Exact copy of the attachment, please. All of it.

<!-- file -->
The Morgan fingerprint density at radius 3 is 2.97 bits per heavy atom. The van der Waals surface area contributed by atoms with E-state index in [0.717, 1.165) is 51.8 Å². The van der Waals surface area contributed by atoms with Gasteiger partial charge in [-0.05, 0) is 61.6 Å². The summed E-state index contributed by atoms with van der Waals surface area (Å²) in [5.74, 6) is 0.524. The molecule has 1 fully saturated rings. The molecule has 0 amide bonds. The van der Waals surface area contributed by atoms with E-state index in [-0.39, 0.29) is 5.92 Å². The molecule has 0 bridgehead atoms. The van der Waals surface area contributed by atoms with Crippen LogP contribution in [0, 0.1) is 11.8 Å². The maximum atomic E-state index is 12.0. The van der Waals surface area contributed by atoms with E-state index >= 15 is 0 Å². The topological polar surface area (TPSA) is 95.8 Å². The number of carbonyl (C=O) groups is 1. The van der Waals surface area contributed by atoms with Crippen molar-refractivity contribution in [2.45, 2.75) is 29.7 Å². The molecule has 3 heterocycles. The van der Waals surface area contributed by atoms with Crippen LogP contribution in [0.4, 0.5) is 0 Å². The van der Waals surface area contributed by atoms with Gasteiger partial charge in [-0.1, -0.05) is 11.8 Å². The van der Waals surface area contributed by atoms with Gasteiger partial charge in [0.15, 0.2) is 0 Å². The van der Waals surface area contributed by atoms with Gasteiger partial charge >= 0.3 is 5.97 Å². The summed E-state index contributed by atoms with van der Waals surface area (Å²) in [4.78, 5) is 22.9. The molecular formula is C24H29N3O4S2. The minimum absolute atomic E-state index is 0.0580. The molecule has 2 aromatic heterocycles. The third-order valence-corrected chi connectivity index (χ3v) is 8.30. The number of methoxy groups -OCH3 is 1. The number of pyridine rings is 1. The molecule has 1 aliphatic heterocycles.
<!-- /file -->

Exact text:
The Morgan fingerprint density at radius 3 is 2.97 bits per heavy atom. The van der Waals surface area contributed by atoms with E-state index in [0.717, 1.165) is 51.8 Å². The van der Waals surface area contributed by atoms with Gasteiger partial charge in [-0.05, 0) is 61.6 Å². The summed E-state index contributed by atoms with van der Waals surface area (Å²) in [5.74, 6) is 0.524. The molecule has 1 fully saturated rings. The molecule has 0 amide bonds. The van der Waals surface area contributed by atoms with E-state index in [-0.39, 0.29) is 5.92 Å². The molecule has 0 bridgehead atoms. The van der Waals surface area contributed by atoms with Crippen LogP contribution in [0, 0.1) is 11.8 Å². The maximum atomic E-state index is 12.0. The van der Waals surface area contributed by atoms with E-state index >= 15 is 0 Å². The topological polar surface area (TPSA) is 95.8 Å². The number of carbonyl (C=O) groups is 1. The van der Waals surface area contributed by atoms with Crippen molar-refractivity contribution in [2.45, 2.75) is 29.7 Å². The molecule has 3 heterocycles. The van der Waals surface area contributed by atoms with Crippen LogP contribution in [0.4, 0.5) is 0 Å². The van der Waals surface area contributed by atoms with Gasteiger partial charge in [-0.1, -0.05) is 11.8 Å². The van der Waals surface area contributed by atoms with Gasteiger partial charge in [0.15, 0.2) is 0 Å². The van der Waals surface area contributed by atoms with Gasteiger partial charge >= 0.3 is 5.97 Å². The summed E-state index contributed by atoms with van der Waals surface area (Å²) in [4.78, 5) is 22.9. The molecular formula is C24H29N3O4S2. The minimum absolute atomic E-state index is 0.0580. The molecule has 2 aromatic heterocycles. The third-order valence-corrected chi connectivity index (χ3v) is 8.30. The number of methoxy groups -OCH3 is 1. The number of pyridine rings is 1. The molecule has 1 aliphatic heterocycles.